Chef Nelly Robinson is of the famed Sydney restaurant, nel, and began his culinary adventures at the age of 15 in England’s Michelin-starred restaurant Northcote Manor. The Lancashire-born chef’s restaurant boasts an experimental, fun and seasonal menu which changes every ten weeks and is injected with Nelly’s own fun-loving personality.
How did your love for cooking begin?
My dad kicked me out of the house at the age of 14 and told me I had to get a job. I knew a local two Michelin star restaurant down the road in Lancashire called Northcote Manor, and did a pot washing job there. One day the executive chef at the time said he wanted to get me into the kitchen and I chose it purely down to seeing the passion in the chefs running around, getting the buzz, prepping and seeing whole fishes and beautiful pieces of meat. I started my apprenticeship at 15 and never looked back.
What drives your food?
The cooking style we try to bring to nel. is fun. We’re very creative and have a story behind each menu that we do, so we’re doing fun, creative food on a plate that just makes people smile. I think a lot of it comes from personality. I’m a fun, loving chap. I’m very relaxed and love life and I want the restaurant to be very similar to the way I am in real life.
What is the story behind the Once Upon a Time menu?
It is about everybody from 70 to 80-year-olds, all the way down to 14,15 and 16-year-olds. We’ve all watched and grown up with Disney films. We all know the Lady and the Tramp for its kiss scene and so we created a dish around that. It’s quite a unique and clever way of doing menus because people can bring their emotions to the restaurant as well as enjoy the food. The menu was very successful here and it was like I was serving 96 children instead of 96 adults, it was really beautiful to see.
How did you come up with the ideas for the individual dishes?
I sat in the office and watched all 34 original films. We either had to use a character or a scene from a Disney film, like our Cinderella dish, Bippity Boppity Boo. It’s all about the pumpkin and that scene is quite iconic for young girls who see her getting taken to the ball. For that dish, one of our suppliers produced a smaller pumpkin which we serve inside a big pumpkin with smoke that comes out.
What do you hope your guests take away from this unique dining experience?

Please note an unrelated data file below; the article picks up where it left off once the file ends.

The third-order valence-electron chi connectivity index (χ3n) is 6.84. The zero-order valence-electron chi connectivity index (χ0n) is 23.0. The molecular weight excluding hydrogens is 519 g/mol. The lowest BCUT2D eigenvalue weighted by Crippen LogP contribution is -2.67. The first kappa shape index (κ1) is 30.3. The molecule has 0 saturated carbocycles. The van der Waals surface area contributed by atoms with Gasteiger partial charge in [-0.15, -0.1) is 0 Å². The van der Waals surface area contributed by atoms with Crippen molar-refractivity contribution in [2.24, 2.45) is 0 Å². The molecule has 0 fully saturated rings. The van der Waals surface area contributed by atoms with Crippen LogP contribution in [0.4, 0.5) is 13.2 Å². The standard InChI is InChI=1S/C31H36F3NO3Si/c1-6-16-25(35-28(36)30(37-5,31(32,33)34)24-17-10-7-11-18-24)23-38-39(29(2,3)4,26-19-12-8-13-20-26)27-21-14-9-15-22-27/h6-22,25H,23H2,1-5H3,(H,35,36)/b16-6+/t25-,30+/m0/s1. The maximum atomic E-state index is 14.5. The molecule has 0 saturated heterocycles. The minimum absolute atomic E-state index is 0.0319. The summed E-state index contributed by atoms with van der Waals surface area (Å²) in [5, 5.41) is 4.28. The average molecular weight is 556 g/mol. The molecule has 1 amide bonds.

I want my guests to become a child for the night and sit back and relax, smile and really take the memories and movies and really enjoy themselves, and they’ll absolutely adore it.
How has your cooking evolved over the years?
The cooking has evolved massively, because I’ve been very fortunate to have learned from amazing chefs around the world, learning their techniques and culinary expertise. I don’t think I’ve ever cooked as well as since I’ve opened nel., because you’ve got to stamp your own personality onto that food. With that, you create your own style of cooking which is very fun, inventive.
Your favourite ingredients to work with?
I love spice, chilli, curry powder, turmeric, and then day-to-day I love things like garlic, salt and shallots. In Australia, I love finger limes as they’re quite a unique, stunning ingredient. It’s like fruit caviar that basically pops in your mouth and tastes like lime. I also love pine—you can smoke it and put it through ice cream, present on it, use it in butter, sauces, so I love it.
What has been your most challenging dish to create?
I think the hardest dish we had to make was actually Under the Sea, because when you make bubbles they tend to pop straight away. It took us about 2-3 weeks to get the bubbles right, to stabilise them.
What inspires your cooking?
I get out and about—walking the dog, seeing things, going to other restaurants, seeing flavour matchings, reading books. We’ve done pork doughnuts for the new nel. South Wales menu which people here are going mental for and that came from me having one at the supermarket. I looked down at it, and I thought, ‘Why can’t we make this out of pork?’.
What makes a dish memorable?
Any dish around the world needs to be memorable in its flavour. You can present a dish well and bring it out of a rabbit hat and put smoke everywhere, but if it hasn’t been cooked right it won’t matter if it’s come out on a gold bar, it’s still not good enough.
As long as it tastes delicious, that’s the most memorable thing of all.
6th-9th November. Priced at RM480+, The Brasserie, Level 2, St. Regis KL. Tel: 0327276666.
Chef Nelly’s Top Five
We took crocodile fat and turned it into mayonnaise, then made a chicken croquette rolled in gold dust that we turn into Tinker Bell’s dust so it’s bright gold when it comes to the table. We serve it on a handmade clock with Big Ben’s face that I had made from London, which is painted with pictures of the scene when Peter Pan is taking the three children to Neverland.